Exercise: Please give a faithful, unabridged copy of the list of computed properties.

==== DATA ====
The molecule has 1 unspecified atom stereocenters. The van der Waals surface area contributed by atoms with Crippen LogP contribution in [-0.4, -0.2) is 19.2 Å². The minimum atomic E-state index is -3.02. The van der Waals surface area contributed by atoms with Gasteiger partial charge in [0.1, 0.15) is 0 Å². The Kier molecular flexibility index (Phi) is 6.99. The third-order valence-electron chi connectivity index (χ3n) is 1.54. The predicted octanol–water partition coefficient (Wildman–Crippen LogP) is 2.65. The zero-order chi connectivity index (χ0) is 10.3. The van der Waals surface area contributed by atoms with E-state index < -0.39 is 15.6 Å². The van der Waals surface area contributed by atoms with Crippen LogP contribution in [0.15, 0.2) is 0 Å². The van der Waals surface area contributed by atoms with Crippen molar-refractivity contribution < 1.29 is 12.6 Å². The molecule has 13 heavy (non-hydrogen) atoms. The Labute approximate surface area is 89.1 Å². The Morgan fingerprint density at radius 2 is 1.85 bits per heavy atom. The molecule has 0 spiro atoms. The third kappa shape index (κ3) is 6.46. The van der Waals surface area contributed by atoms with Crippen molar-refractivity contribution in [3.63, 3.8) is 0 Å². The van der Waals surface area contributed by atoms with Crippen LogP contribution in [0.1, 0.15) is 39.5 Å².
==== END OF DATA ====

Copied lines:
The molecule has 1 unspecified atom stereocenters. The van der Waals surface area contributed by atoms with Crippen LogP contribution in [-0.4, -0.2) is 19.2 Å². The minimum atomic E-state index is -3.02. The van der Waals surface area contributed by atoms with Gasteiger partial charge in [0.1, 0.15) is 0 Å². The Kier molecular flexibility index (Phi) is 6.99. The third-order valence-electron chi connectivity index (χ3n) is 1.54. The predicted octanol–water partition coefficient (Wildman–Crippen LogP) is 2.65. The zero-order chi connectivity index (χ0) is 10.3. The van der Waals surface area contributed by atoms with E-state index < -0.39 is 15.6 Å². The van der Waals surface area contributed by atoms with Crippen LogP contribution in [0.15, 0.2) is 0 Å². The van der Waals surface area contributed by atoms with Crippen molar-refractivity contribution < 1.29 is 12.6 Å². The molecule has 13 heavy (non-hydrogen) atoms. The Labute approximate surface area is 89.1 Å². The Morgan fingerprint density at radius 2 is 1.85 bits per heavy atom. The molecule has 0 spiro atoms. The third kappa shape index (κ3) is 6.46. The van der Waals surface area contributed by atoms with Crippen molar-refractivity contribution in [3.63, 3.8) is 0 Å². The van der Waals surface area contributed by atoms with Crippen LogP contribution in [0.1, 0.15) is 39.5 Å².